People living in the Upper Valley region found themselves sorting out a new quarantine order from Vermont this week that restricts travel to and from the New Hampshire side of the Connecticut River.
“It certainly caught us off guard,” said Hanover Town Manager Juli Griffin.
Vermont Gov. Phil Scott announced this week that New Hampshire’s Grafton County is considered an elevated COVID-19 risk, and people traveling to or from that county for recreation or extended visits will be required to quarantine for 14 days when entering Vermont.
The Upper Valley region of Hanover and Lebanon, along with White River Junction in Vermont are deeply connected. The Dresden School District was the first interstate school district formed in the U.S. and encompasses Hanover and Norwich, Vt. Many residents live, attend school, work, and recreate in both states.
Scott’s decision will not impact most activities, according to Lebanon City Manager Shawn Mulholland.
“I don’t see it being a particular problem for us,” Mulholland said. “We dealt with this issue before.”
Lebanon saw its city hall renovation project get delayed in the spring during the first round of shutdown orders, which kept Vermont construction workers home. Scott’s latest order allows people to work, shop, or attend school in either state without triggering the need to quarantine.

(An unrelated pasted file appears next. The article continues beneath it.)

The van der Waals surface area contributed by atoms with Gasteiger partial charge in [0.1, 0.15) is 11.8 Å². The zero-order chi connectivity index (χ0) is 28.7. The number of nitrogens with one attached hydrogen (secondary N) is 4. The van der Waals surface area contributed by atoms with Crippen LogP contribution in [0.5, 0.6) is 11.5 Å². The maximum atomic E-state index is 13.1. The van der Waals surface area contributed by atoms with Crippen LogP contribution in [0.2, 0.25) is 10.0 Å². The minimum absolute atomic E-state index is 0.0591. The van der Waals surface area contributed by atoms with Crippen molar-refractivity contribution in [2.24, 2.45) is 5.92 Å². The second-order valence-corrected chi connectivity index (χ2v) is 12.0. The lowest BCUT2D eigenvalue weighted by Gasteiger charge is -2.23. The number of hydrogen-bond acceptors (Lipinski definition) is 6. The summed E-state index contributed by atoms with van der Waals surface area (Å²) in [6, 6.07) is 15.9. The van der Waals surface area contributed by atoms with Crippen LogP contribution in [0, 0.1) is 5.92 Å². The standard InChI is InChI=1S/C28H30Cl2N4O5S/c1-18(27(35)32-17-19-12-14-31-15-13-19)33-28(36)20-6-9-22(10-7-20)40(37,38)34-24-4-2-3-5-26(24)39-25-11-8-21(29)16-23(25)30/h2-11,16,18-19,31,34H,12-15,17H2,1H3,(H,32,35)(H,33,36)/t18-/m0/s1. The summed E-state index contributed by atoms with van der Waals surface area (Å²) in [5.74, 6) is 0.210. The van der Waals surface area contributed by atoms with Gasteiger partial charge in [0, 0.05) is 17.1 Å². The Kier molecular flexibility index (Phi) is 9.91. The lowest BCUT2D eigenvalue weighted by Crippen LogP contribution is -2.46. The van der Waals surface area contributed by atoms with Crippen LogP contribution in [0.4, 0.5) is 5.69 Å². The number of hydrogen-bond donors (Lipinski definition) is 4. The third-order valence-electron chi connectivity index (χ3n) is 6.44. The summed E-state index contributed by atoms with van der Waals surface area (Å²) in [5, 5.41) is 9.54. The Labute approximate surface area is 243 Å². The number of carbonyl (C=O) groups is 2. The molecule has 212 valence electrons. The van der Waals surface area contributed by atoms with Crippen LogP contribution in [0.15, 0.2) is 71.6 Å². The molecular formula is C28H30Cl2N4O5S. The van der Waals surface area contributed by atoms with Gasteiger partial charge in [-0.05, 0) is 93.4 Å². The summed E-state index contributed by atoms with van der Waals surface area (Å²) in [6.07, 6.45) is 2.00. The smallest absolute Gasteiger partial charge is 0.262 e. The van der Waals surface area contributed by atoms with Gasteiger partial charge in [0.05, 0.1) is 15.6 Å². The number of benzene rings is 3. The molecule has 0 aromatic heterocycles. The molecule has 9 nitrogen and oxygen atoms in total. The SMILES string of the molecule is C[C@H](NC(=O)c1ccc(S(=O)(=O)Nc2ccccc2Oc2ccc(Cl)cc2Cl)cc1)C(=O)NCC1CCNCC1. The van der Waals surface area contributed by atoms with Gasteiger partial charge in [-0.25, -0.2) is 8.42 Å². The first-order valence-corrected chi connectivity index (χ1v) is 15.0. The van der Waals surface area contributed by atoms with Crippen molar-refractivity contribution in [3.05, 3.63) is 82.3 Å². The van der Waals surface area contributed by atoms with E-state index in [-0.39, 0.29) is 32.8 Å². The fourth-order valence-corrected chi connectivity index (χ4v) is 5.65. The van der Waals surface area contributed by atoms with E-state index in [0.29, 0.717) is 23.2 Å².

Audra Burns, media relations manager at Dartmouth-Hitchcock Medical Center in Lebanon, said that the order allows people from either state to seek medical care without the need to quarantine, too.
Dartmouth College is asking students and staff to curtail any social and recreation activity until the number of active cases in Grafton County drops to a safe level.
Griffin said people need to decide if they can still engage in normal activities. Going to a farmers market to shop might be OK, but crossing the river to go out to eat is likely not.
“It’s times like this you realize you take that state line for granted,” Griffin said.
Vermont already restricts travel to and from five other New Hampshire counties: Hillsborough, Belknap, Merrimack, Rockingham and Strafford. Scott issued the order restricting travel to Grafton County when 22 active COVID-19 cases were reported. Griffin said the increase in cases is largely due to ice hockey.
“We’re seeing a lot of cases in Upper Valley connected to travel team hockey,” Griffin said.
Griffin knows of one family with a child who has had to isolate three times already due to potential COVID-19 exposures related to youth hockey.
Upper Valley officials, including Hanover, were concerned enough about the ice hockey COVID-19 spread to ask New Hampshire Gov. Chris Sununu for help. He instituted a two-week ban on indoor ice hockey this week to try and stem the tide.
Even if the Grafton County cases come back down, Griffin suspects there will be a lot of mini-shutdown orders in the months ahead as the region deals with the ongoing pandemic.
“It’s going to be like this all winter,” Griffin said.